Fallout 76 is an embodiment of greed that should damn Bethesda to an ugly reputation on par with EA.

Fallout 76 is an epic fail that has sullied Bethesda’s irrefutable reputation for delivering amazing worlds that players choose to live in for years. Yes, the company has always had its issues with bugs and glitches, but the landscapes of Skyrim and Fallout 4 made up for these shortcomings by being visually interesting, brimming with content, and populated with colourful NPCs and companions a lot of gamers hold in higher regard than their own family and mates. Instead of preserving the developer’s legacy for unforgettable resorts away from reality, Fallout 76 is an empty bore surrounded by deceitful business practices which show Bethesda is just as greedy as EA.

EA always seems to be spoken about in a negative manner, and it’s easy to see why with all the controversy they have stirred. Star Wars: Battlefront II was a disgraceful and exploitative sham gamers rightfully chose to rally against, Battlefield V was an expensive mistake wrongfully attributed to their community being ‘uneducated’ and sexist, and FIFA continues to be a morally corrupt casino that steals its fans’ real-life money. With all these shenanigans and anti-consumer practices, EA’s status as the industry’s most ‘evil’ company is deserved. However, although we may not want to admit it, Fallout 76 has made Bethesda equally sinful.

© Bethesda 

Fallout 76 was sold through lies and deceit. At E3 2018, Todd Howard stood centre stage and said that the beloved series’ online instalment would be a worthy evolution you could enjoy with your pals. Marketed as a living-breathing world with 16x the detail of Fallout 4, 76 turned out to be the exact opposite. Its post-apocalyptic wasteland is a barren dump devoid of any NPCs who aren’t mundane robots, and its visuals are wretched thanks to a plethora of low-textures and an outdated engine. With no story, interesting missions and human companions, Fallout 76 lacks all the series’ characteristics bar its tight jumpsuits, character creation suite, and numerous glitches and bugs.

Rather than being an evolution in the series, Fallout 76 is predominantly made from Fallout 4 and Skyrim assets, which explains why the end-game Scorchbeast Queen is an underwhelming boss that feels so familiar. As if duping their devoted fanbase into buying a full-priced lazy recycle wasn’t bad enough, Bethesda have the audacity to still rob its fans of more money by reselling a plethora of Fallout 4’s cosmetics through the Atomic shop. Regardless if you’re a fool who defends publishers and developers for stuffing their titles with ugly microtransactions, it’s not okay for Bethesda to sell in-game clothes and other cosmetics for real-life cash when they are free in a far superior entry most Fallout 76 players already own.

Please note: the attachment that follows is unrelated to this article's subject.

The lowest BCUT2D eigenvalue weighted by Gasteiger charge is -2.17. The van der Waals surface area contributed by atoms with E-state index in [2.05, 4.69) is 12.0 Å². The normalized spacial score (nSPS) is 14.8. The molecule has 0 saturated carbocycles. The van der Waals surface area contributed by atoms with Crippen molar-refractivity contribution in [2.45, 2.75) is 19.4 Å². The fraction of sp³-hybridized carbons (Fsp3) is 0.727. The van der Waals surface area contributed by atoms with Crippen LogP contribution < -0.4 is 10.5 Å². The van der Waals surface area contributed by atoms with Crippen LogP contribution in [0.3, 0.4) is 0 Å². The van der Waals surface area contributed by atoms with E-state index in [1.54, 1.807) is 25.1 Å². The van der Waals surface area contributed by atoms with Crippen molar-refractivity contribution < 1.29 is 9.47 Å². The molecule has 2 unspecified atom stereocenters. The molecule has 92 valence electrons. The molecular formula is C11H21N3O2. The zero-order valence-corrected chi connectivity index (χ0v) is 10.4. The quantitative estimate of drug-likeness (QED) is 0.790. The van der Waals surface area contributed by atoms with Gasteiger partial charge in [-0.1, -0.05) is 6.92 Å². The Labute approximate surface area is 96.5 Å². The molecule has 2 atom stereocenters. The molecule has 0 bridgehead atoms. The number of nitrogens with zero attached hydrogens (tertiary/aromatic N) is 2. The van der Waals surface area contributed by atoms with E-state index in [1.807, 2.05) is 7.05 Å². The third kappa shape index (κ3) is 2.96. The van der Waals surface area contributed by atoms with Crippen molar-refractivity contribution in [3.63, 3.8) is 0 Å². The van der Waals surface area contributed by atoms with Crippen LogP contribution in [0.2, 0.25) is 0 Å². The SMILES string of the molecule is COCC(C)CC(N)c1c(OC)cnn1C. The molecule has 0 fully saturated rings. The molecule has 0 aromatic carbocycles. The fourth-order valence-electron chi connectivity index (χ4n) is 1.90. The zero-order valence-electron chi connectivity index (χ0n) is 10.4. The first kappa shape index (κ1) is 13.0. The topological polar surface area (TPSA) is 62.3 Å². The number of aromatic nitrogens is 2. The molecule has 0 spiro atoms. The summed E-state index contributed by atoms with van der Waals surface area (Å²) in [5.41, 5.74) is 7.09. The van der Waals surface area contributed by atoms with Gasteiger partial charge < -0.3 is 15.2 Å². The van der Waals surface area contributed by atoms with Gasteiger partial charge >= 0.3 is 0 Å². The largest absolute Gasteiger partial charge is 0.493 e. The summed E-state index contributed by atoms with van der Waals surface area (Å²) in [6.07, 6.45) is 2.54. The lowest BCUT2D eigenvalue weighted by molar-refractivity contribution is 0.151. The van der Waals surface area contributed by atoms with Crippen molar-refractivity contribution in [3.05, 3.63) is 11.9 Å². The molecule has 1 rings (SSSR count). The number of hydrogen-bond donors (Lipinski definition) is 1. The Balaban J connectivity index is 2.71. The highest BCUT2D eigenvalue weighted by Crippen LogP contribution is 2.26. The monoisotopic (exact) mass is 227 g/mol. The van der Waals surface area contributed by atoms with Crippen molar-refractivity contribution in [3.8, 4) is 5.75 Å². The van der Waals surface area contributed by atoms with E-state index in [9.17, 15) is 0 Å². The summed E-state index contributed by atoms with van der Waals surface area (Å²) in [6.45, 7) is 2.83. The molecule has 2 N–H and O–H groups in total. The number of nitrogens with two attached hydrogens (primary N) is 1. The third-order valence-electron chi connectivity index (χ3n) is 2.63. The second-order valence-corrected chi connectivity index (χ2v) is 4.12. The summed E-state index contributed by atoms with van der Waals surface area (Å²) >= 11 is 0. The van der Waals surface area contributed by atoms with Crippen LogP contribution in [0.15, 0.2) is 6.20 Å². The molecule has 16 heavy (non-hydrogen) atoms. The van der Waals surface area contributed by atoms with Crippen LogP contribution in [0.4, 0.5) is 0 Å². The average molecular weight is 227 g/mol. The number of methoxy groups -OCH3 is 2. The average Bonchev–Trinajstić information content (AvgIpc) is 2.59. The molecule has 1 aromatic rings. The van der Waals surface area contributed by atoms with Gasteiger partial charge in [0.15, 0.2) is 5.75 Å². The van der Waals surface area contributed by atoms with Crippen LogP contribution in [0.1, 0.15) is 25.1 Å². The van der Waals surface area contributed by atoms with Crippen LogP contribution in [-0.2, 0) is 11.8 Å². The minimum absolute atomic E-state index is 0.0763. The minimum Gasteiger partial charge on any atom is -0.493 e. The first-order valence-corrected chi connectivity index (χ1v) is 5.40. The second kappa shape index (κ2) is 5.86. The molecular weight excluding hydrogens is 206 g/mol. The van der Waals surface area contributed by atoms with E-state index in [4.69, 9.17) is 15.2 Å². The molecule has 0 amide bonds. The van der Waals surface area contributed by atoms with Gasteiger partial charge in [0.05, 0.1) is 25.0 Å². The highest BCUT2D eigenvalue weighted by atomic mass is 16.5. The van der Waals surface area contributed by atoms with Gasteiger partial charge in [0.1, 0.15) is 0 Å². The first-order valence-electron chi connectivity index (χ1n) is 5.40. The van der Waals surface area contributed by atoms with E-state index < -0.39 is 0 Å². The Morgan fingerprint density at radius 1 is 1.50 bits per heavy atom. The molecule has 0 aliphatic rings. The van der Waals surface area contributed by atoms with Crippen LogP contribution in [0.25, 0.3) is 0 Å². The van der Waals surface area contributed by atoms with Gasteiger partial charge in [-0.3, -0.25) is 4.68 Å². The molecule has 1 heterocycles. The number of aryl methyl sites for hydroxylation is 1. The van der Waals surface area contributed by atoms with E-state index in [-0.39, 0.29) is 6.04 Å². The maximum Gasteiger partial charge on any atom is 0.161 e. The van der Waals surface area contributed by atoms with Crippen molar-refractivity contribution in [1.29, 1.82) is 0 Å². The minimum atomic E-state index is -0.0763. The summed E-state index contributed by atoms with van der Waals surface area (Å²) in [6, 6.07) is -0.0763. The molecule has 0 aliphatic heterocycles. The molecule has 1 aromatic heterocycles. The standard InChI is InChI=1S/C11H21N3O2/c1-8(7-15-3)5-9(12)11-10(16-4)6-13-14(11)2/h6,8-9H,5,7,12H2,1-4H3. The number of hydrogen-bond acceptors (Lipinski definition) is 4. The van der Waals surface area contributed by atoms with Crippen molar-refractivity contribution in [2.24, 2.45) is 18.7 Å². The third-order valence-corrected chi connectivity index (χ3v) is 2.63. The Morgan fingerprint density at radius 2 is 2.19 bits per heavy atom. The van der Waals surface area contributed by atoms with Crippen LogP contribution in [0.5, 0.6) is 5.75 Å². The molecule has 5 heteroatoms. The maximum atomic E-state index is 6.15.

It’s lazy and greedy from Bethesda, just like their insistence on sticking with the outdated Creation Engine for Starfield and Elder Scrolls 6. The Creation Engine is ugly and riddled with issues that result in Bethesda’s developed titles being plagued with the same glitches and bugs again and again and again, and they refuse to listen fans about changing it because it allows them to quickly copy and paste assets. This is an unacceptable embodiment of the company’s greed and their lack of care for what fans want, and it’s a decision which should make everybody cautious towards the inevitable hype that’ll surround Starfield and Elder Scrolls 6’ long-anticipated releases.

Although some choose to defend Bethesda from the backlash caused by Fallout 76’ release, they are a greedy corporation rather than a tiny victim of misguided criticism. Yes, they made Oblivion and Skyrim, Fallout 3 and Fallout 4, and Todd Howard does have an awkward charisma that makes him captivating and likable, but Bethesda still deserve to be condemned for how they’ve tried to exploit the Fallout community. True, they haven’t caused as much controversy in the past, but Fallout 76 is a damning mistake which should make all gamers approach anything developed by Bethesda with the same amount of caution as anything published by EA.

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